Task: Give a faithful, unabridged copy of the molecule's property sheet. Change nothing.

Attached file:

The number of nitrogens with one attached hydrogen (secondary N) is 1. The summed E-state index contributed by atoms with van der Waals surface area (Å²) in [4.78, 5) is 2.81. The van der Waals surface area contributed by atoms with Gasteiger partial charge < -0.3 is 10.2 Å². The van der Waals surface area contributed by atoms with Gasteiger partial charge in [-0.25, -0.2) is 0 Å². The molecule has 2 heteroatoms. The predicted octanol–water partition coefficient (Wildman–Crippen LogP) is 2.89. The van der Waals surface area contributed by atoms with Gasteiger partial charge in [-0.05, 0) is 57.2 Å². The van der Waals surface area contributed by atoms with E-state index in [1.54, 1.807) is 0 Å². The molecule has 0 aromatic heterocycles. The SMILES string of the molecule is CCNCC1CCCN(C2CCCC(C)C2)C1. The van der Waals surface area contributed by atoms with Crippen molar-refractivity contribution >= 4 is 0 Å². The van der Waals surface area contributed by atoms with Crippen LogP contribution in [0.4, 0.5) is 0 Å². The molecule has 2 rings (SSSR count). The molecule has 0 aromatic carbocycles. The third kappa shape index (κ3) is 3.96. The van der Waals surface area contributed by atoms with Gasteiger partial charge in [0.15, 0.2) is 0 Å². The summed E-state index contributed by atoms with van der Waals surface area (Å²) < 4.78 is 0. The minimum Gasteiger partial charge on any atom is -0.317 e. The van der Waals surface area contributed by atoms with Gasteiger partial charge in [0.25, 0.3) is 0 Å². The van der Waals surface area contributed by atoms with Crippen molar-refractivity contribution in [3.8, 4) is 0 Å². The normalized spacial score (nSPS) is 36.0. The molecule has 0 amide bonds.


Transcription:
The number of nitrogens with one attached hydrogen (secondary N) is 1. The summed E-state index contributed by atoms with van der Waals surface area (Å²) in [4.78, 5) is 2.81. The van der Waals surface area contributed by atoms with Gasteiger partial charge < -0.3 is 10.2 Å². The van der Waals surface area contributed by atoms with Gasteiger partial charge in [-0.25, -0.2) is 0 Å². The molecule has 2 heteroatoms. The predicted octanol–water partition coefficient (Wildman–Crippen LogP) is 2.89. The van der Waals surface area contributed by atoms with Gasteiger partial charge in [-0.05, 0) is 57.2 Å². The van der Waals surface area contributed by atoms with E-state index in [1.54, 1.807) is 0 Å². The molecule has 0 aromatic heterocycles. The SMILES string of the molecule is CCNCC1CCCN(C2CCCC(C)C2)C1. The van der Waals surface area contributed by atoms with Crippen molar-refractivity contribution >= 4 is 0 Å². The van der Waals surface area contributed by atoms with Crippen LogP contribution in [0.4, 0.5) is 0 Å². The molecule has 2 rings (SSSR count). The molecule has 0 aromatic carbocycles. The third kappa shape index (κ3) is 3.96. The van der Waals surface area contributed by atoms with Gasteiger partial charge in [0.15, 0.2) is 0 Å². The summed E-state index contributed by atoms with van der Waals surface area (Å²) < 4.78 is 0. The minimum Gasteiger partial charge on any atom is -0.317 e. The van der Waals surface area contributed by atoms with Gasteiger partial charge in [0.25, 0.3) is 0 Å². The van der Waals surface area contributed by atoms with Crippen molar-refractivity contribution in [3.8, 4) is 0 Å². The normalized spacial score (nSPS) is 36.0. The molecule has 0 amide bonds.